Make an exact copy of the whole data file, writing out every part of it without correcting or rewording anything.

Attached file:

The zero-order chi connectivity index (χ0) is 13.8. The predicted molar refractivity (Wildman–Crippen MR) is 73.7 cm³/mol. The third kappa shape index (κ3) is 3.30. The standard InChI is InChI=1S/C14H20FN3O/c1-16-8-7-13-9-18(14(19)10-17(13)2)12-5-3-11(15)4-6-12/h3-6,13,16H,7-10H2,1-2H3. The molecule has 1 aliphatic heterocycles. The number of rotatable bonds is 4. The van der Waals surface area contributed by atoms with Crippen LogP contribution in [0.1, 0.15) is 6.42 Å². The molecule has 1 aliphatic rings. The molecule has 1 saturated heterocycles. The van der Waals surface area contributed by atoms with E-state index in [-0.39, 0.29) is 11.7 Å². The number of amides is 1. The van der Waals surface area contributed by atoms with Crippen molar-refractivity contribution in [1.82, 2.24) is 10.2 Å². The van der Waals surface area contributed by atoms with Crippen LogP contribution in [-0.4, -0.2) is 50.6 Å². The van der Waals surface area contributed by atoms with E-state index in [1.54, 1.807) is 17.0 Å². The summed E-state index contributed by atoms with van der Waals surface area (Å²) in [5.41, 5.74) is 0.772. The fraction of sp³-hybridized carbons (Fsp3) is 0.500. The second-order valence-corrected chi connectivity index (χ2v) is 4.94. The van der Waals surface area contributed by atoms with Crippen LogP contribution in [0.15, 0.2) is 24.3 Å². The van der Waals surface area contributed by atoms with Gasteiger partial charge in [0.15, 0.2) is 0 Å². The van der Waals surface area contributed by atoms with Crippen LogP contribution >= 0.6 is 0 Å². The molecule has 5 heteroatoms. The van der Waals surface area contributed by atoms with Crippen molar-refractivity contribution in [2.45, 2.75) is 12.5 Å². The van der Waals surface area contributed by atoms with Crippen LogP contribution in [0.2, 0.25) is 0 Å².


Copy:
The zero-order chi connectivity index (χ0) is 13.8. The predicted molar refractivity (Wildman–Crippen MR) is 73.7 cm³/mol. The third kappa shape index (κ3) is 3.30. The standard InChI is InChI=1S/C14H20FN3O/c1-16-8-7-13-9-18(14(19)10-17(13)2)12-5-3-11(15)4-6-12/h3-6,13,16H,7-10H2,1-2H3. The molecule has 1 aliphatic heterocycles. The number of rotatable bonds is 4. The van der Waals surface area contributed by atoms with Crippen LogP contribution in [0.1, 0.15) is 6.42 Å². The molecule has 1 aliphatic rings. The molecule has 1 saturated heterocycles. The van der Waals surface area contributed by atoms with E-state index in [-0.39, 0.29) is 11.7 Å². The number of amides is 1. The van der Waals surface area contributed by atoms with Crippen molar-refractivity contribution in [1.82, 2.24) is 10.2 Å². The van der Waals surface area contributed by atoms with Crippen LogP contribution in [-0.4, -0.2) is 50.6 Å². The van der Waals surface area contributed by atoms with E-state index in [1.54, 1.807) is 17.0 Å². The summed E-state index contributed by atoms with van der Waals surface area (Å²) in [5.41, 5.74) is 0.772. The fraction of sp³-hybridized carbons (Fsp3) is 0.500. The second-order valence-corrected chi connectivity index (χ2v) is 4.94. The van der Waals surface area contributed by atoms with Crippen LogP contribution in [0.15, 0.2) is 24.3 Å². The van der Waals surface area contributed by atoms with Gasteiger partial charge in [0.15, 0.2) is 0 Å². The van der Waals surface area contributed by atoms with Crippen LogP contribution >= 0.6 is 0 Å². The molecule has 5 heteroatoms. The van der Waals surface area contributed by atoms with Crippen molar-refractivity contribution in [2.45, 2.75) is 12.5 Å². The van der Waals surface area contributed by atoms with Crippen LogP contribution in [0.2, 0.25) is 0 Å².